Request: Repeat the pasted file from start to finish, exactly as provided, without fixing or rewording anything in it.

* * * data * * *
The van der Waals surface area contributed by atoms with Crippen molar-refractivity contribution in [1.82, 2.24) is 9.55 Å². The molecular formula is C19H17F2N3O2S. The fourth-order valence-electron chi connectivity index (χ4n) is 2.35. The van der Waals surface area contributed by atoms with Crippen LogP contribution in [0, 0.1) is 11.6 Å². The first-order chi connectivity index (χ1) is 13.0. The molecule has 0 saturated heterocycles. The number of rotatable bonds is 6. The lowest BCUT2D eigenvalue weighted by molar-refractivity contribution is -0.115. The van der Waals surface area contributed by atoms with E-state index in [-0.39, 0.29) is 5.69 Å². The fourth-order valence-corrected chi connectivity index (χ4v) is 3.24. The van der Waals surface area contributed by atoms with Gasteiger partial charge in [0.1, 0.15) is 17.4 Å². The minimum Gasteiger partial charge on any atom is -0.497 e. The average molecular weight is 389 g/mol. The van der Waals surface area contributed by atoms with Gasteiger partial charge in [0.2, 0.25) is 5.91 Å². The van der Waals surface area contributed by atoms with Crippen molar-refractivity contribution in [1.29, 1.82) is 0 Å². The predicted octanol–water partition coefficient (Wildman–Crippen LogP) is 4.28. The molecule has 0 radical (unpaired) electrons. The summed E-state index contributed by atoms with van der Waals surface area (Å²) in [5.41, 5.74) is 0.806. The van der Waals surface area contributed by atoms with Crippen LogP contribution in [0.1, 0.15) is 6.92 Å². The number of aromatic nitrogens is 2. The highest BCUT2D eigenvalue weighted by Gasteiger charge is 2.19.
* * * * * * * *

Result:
The van der Waals surface area contributed by atoms with Crippen molar-refractivity contribution in [1.82, 2.24) is 9.55 Å². The molecular formula is C19H17F2N3O2S. The fourth-order valence-electron chi connectivity index (χ4n) is 2.35. The van der Waals surface area contributed by atoms with Crippen LogP contribution in [0, 0.1) is 11.6 Å². The first-order chi connectivity index (χ1) is 13.0. The molecule has 0 saturated heterocycles. The number of rotatable bonds is 6. The lowest BCUT2D eigenvalue weighted by molar-refractivity contribution is -0.115. The van der Waals surface area contributed by atoms with E-state index in [-0.39, 0.29) is 5.69 Å². The fourth-order valence-corrected chi connectivity index (χ4v) is 3.24. The van der Waals surface area contributed by atoms with Gasteiger partial charge in [0.1, 0.15) is 17.4 Å². The minimum Gasteiger partial charge on any atom is -0.497 e. The average molecular weight is 389 g/mol. The van der Waals surface area contributed by atoms with Gasteiger partial charge in [0.2, 0.25) is 5.91 Å². The van der Waals surface area contributed by atoms with Crippen molar-refractivity contribution in [1.29, 1.82) is 0 Å². The predicted octanol–water partition coefficient (Wildman–Crippen LogP) is 4.28. The molecule has 0 radical (unpaired) electrons. The summed E-state index contributed by atoms with van der Waals surface area (Å²) in [5.41, 5.74) is 0.806. The van der Waals surface area contributed by atoms with Crippen LogP contribution in [0.1, 0.15) is 6.92 Å². The number of aromatic nitrogens is 2. The highest BCUT2D eigenvalue weighted by Gasteiger charge is 2.19.